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Sticking with what works: Cadets and Wing will continue partnership

DIEGO GARCIA, British Indian Ocean Territory – A dome is replaced on a Ground-Based Electro Optical Deep Space Surveillance System located at Naval Support Facility Diego Garcia in the midst of the Indian Ocean. Domes like this one are at the heart of research done in partnership between 21st Operations Group, Air Force Space Command’s Space and Missile Center, and cadets from the United States Air Force Academy, to possibly expand GEODSS operational parameters. (courtesy photo)

DIEGO GARCIA, British Indian Ocean Territory – A dome is replaced on a Ground-Based Electro Optical Deep Space Surveillance System located at Naval Support Facility Diego Garcia in the midst of the Indian Ocean. Domes like this one are at the heart of research done in partnership between 21st Operations Group, Air Force Space Command’s Space and Missile Center, and cadets from the United States Air Force Academy, to possibly expand GEODSS operational parameters. (courtesy photo)

PETERSON AIR FORCE BASE, Colo. -- The 21st Operations Group faced a dilemma, which revolves around increasing Ground-based Electro-Optical Deep Space Surveillance Systems mission capabilities during inclement weather. Officials decided the issue warranted further study and reached out to the U.S. Air Force Academy.

USAFA Cadets tested the impact of various wind speeds on the domes and shutters for the Ground-Based Electro-Optical Deep Space Surveillance Systems. The work they did delivered data, which could help determine if the domes could remain open longer in adverse weather, expanding mission capabilities.

"It's a real treat and mission benefit to work with the cadets," said Col. Troy Endicott, 21st OG commander. "Having them solve our complex, technical problems is a testament to USAFA's continued excellence as we seek innovative solutions to make our weapon systems more viable and decisive."

The partnership was a positive one, and in light of the mutually beneficial experience, it is one that will be carried on in future months, said Dr. Chris Randell, lead space enterprise analyst for The MITRE Corporation, a not-for-profit company operating multiple federally funded research and development centers. Randell is a retired Air Force lieutenant colonel and served as chief of curriculum, USAFA Department of Engineering Mechanics. He led the effort to get the two entities together for the research project.

"There were two significant findings from the first round of analysis," Randell said. "First, that there is no risk of a GEODSS dome (detaching) from a tower due to the wind speeds analyzed. Secondly, that additional investigation is warranted in looking at the structure attaching the shutters to the dome."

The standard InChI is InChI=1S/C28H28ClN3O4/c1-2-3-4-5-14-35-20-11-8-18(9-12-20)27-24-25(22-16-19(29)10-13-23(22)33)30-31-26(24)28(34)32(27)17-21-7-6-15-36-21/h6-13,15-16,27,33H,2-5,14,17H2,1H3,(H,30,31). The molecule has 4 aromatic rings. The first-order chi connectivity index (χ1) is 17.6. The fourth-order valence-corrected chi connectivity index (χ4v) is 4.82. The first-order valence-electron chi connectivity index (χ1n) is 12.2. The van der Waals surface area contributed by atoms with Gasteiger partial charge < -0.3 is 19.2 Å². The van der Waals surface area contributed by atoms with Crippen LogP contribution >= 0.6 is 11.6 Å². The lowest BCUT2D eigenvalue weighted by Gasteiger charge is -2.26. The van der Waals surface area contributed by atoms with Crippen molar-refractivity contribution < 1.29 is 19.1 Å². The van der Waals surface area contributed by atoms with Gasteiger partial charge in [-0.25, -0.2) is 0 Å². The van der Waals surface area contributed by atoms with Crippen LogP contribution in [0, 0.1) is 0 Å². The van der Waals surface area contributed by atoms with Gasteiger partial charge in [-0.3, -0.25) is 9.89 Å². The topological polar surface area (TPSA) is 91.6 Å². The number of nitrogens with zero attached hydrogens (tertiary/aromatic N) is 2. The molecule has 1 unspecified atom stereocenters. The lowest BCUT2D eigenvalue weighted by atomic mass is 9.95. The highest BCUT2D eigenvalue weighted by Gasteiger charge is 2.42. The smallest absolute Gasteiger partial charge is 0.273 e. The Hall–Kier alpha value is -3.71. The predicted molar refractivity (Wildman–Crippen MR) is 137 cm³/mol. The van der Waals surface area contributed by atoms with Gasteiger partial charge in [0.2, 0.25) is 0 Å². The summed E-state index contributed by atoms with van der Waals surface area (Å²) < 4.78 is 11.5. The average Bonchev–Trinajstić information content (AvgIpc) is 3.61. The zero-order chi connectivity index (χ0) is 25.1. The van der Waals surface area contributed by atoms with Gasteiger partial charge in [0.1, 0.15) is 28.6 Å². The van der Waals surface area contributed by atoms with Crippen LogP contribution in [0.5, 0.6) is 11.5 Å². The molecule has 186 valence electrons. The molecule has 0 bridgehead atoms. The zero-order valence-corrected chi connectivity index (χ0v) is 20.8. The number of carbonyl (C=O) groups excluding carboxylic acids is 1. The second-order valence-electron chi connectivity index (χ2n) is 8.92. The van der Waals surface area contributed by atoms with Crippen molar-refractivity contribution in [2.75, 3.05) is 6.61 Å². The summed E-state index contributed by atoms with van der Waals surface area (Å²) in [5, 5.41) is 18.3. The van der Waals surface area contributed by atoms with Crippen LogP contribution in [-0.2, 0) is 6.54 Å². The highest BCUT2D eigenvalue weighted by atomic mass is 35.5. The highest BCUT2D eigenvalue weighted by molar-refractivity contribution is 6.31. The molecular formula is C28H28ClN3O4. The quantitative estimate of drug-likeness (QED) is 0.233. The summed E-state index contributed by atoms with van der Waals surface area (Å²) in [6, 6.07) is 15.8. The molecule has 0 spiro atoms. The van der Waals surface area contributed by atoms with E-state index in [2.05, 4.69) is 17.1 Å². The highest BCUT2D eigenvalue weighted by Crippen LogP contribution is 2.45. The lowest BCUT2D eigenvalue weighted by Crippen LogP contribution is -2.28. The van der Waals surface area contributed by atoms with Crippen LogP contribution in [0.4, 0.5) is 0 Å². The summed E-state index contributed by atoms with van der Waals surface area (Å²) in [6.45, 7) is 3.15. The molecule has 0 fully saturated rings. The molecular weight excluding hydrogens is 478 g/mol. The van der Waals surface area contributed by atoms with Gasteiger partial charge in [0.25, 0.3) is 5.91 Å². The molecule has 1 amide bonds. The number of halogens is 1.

The second discovery is what Randell said will carry over to the next phase of research as the shutters may be a weak point in higher winds. To address the issue, Randell is already working with USAFA to bring a couple of departments into the mix to take a closer look.

Plans are under development by Air Force Space Command's Space and Missile Center's Space Superiority Systems Directorate, along with the 21st OG that will be passed on to both the Aeronautical Engineering and Engineering Mechanics Departments at the Academy. If things go according to plan the research will begin with the fall term.

"This is a one-two punch to determine if expanding the (operational) limits for GEODSS is warranted," Randell said.

The proposed plan for the Engineering Mechanics cadets is related to analyzing the dome structure. The tests will give insight into what wind forces could create critical stress loads upon the structures. As part of the research, cadets will visit the GEODSS test beds in Yoder, Colorado, with the purpose of attaching instruments to test structures for monitoring wind loads in the vicinity of current operational limits.

For the Aeronautics Engineering Department the plan is to do more wind tunnel testing using scale model GEODSS domes. New models will be 3-D printed with specific detail added to the shutter structure. When the testing is done, results will be compared and briefed 21st OG and SMC/SYG leadership.

"This is an ambitious set of research," Randell said. "The scope must be kept manageable for cadets with already full agendas. Balancing the three pillars of cadet development - leadership, athletics and academics - is never easy."

Once the second phase of research is completed by the cadets, it will be forwarded on to the specific contractors who maintain the GEODSS for compilation and analysis.

"When USAFA is finished with phases one and two, (the contractor) will do the brute force engineering assessment," said James Higgins, chief of Optical Systems, Space Superiority Division. Following documentation, and any operational change suggestions, the results will come back to AFSPC and 21st OG. A fourth stage may be needed if it is discovered that wind loads can be mitigated by small changes to pressure in the domes.

The relationship is a wise use of resources, said Dr. Thomas McLaughlin, director, USAFA Aeronautics Research Center. Such projects amount to win-win situations for everyone involved, giving cadets real world research experience in exchange for thorough research.

"This isn't unique. We are always looking for these types of projects," McLaughlin said. 

Editor's note: This is the final article in a series of stories detailing how the 21st Operations Group, Air Force Space Command's Space and Missile Center's Space Superiority Division and the United States Air Force Academy worked together meeting the needs of each, to carry out and improve mission accomplishment.

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